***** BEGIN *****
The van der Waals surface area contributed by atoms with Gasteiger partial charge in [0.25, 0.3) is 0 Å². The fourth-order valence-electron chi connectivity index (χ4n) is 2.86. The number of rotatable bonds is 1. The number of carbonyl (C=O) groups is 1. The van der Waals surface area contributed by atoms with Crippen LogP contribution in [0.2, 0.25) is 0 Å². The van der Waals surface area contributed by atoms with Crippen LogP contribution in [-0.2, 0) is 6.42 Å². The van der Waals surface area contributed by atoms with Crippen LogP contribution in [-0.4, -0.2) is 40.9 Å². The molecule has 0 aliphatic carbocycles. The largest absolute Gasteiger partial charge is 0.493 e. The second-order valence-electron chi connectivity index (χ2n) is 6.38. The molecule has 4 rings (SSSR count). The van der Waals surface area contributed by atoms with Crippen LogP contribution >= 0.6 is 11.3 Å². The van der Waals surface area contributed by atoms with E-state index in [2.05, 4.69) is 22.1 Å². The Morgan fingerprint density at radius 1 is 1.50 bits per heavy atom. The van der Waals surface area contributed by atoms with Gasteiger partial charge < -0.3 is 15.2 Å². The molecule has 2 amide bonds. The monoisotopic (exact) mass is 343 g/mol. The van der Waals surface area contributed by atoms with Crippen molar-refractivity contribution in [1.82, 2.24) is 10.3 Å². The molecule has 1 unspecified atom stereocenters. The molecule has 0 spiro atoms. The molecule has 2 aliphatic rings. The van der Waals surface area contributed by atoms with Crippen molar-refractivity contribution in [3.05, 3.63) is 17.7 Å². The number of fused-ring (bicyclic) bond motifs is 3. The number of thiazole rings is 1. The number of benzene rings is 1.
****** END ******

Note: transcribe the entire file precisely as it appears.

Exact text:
The van der Waals surface area contributed by atoms with Gasteiger partial charge in [0.25, 0.3) is 0 Å². The fourth-order valence-electron chi connectivity index (χ4n) is 2.86. The number of rotatable bonds is 1. The number of carbonyl (C=O) groups is 1. The van der Waals surface area contributed by atoms with Crippen LogP contribution in [0.2, 0.25) is 0 Å². The van der Waals surface area contributed by atoms with Crippen LogP contribution in [-0.2, 0) is 6.42 Å². The van der Waals surface area contributed by atoms with Crippen LogP contribution in [-0.4, -0.2) is 40.9 Å². The molecule has 0 aliphatic carbocycles. The largest absolute Gasteiger partial charge is 0.493 e. The second-order valence-electron chi connectivity index (χ2n) is 6.38. The molecule has 4 rings (SSSR count). The van der Waals surface area contributed by atoms with Crippen LogP contribution >= 0.6 is 11.3 Å². The van der Waals surface area contributed by atoms with E-state index in [2.05, 4.69) is 22.1 Å². The Morgan fingerprint density at radius 1 is 1.50 bits per heavy atom. The van der Waals surface area contributed by atoms with Gasteiger partial charge < -0.3 is 15.2 Å². The molecule has 2 amide bonds. The monoisotopic (exact) mass is 343 g/mol. The van der Waals surface area contributed by atoms with Crippen molar-refractivity contribution in [1.82, 2.24) is 10.3 Å². The molecule has 1 unspecified atom stereocenters. The molecule has 0 spiro atoms. The molecule has 2 aliphatic rings. The van der Waals surface area contributed by atoms with Crippen molar-refractivity contribution in [3.05, 3.63) is 17.7 Å². The number of fused-ring (bicyclic) bond motifs is 3. The number of thiazole rings is 1. The number of benzene rings is 1.